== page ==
Sermons by Series
Scripture says that every Christian is holy, or a saint. If we were to be honest, most would agree that we usually see ourselves as anything but holy. In actuality, we feel more dirty than holy. More like scums than saints! And yet, we are called holy saints. What does this mean? How can we be holy if we feel so dirty? And if it is true that we are holy, how does this affect the way we think and feel about God and ourselves? And how do we go about living holy lives?
In this passage Paul wishes us grace and peace. What does it mean for the Christian to have grace and peace when we seem so unworthy and unsettled? Is it right to feel unworthy? What is meant here by peace since conflict is common to life? In this sermon we learn what grace frees us from and enables us to do and how peace is actually wholeness.
Why is it that we seem to have the most difficult time being content? Is everyone like this? Is this the way we are supposed to be? What is the remedy? Ephesians 1:3 helps us learn about our source of contentment and how to think and feel rightly about our identity in Christ.
For many of us, experiences of rejection are what mostly shape our sense of identity. Those moments we’ve all had of being skipped over, left out, unwanted and not chosen. These negative episodes not only inform the way we feel about ourselves, but the way we think about God and how we act with and toward others. In this sermon we learn that what is actually most true about us is that we are loved and chosen by God in Christ, and that these glorious truths create for us a new identity and a better way to live toward God and in the world.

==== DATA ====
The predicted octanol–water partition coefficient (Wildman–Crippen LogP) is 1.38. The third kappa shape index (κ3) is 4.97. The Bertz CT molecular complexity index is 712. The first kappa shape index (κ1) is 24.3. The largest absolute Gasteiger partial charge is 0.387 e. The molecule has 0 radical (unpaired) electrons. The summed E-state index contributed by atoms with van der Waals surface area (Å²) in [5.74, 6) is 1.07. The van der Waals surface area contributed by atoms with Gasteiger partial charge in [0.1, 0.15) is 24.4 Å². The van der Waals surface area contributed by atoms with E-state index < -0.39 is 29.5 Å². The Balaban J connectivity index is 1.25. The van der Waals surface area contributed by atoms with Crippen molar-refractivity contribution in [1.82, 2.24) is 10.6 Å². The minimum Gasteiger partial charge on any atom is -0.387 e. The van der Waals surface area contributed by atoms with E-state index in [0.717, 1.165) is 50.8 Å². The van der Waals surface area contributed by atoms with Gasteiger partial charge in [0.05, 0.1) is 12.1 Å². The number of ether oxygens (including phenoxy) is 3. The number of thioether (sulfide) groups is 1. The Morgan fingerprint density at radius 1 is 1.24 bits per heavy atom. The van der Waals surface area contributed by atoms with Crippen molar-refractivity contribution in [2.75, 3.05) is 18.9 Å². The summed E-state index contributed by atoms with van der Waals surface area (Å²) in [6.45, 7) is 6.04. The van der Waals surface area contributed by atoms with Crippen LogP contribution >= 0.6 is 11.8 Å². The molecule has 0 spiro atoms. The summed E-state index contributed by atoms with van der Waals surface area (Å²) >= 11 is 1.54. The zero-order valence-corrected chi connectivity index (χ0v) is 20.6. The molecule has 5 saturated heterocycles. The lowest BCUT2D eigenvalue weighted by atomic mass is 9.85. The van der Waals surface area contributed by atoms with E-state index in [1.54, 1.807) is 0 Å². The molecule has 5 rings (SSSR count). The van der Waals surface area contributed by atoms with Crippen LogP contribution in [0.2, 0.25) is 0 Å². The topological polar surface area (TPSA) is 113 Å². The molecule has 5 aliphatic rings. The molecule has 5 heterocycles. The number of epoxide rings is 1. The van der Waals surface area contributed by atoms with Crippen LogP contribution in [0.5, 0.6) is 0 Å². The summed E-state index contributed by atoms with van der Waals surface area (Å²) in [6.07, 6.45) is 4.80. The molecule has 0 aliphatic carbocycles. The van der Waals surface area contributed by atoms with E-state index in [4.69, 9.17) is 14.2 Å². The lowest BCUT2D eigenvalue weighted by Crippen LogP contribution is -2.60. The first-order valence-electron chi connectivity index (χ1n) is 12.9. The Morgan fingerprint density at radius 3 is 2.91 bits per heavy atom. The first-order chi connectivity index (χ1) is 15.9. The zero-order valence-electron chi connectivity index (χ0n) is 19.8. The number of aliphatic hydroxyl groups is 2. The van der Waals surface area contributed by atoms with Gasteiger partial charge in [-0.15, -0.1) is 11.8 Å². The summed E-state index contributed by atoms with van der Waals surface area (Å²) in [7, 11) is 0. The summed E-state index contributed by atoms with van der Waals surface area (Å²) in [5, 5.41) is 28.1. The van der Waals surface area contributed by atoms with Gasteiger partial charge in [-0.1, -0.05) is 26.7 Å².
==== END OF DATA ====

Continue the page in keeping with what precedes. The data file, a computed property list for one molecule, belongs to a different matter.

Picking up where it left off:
One of the most basic human needs is the need to belong. One of the greatest results of sin is that it destroys right places and senses of belonging and creates abandonment. God’s answer to humanity’s broken experience of ultimate belonging is predestination and adoption.
God has not only loved us, chosen us, adopted us, redeemed us and lavished His kindness on us, but He has also given us wisdom and understanding. Scripture makes great promises to those who live with wisdom and understanding. How do these change the way we view sin and approach life and how do we experience them?
It is often heard to make sense of the wickedness we see in the world and throughout history. Is there a plan? Is it all heading somewhere? Will all the wrongs ever be made right? Scripture declares that all things are going to be summed in and submitted to Christ. In light of that future hope, how do we live now?
We spend so much time pursing things we believe will make us happy when, in fact, God has already secured our happiness in Christ. Being united with through faith and repentance Christ we have a glorious inheritance. What is it? God also has a glorious inheritance? What is it?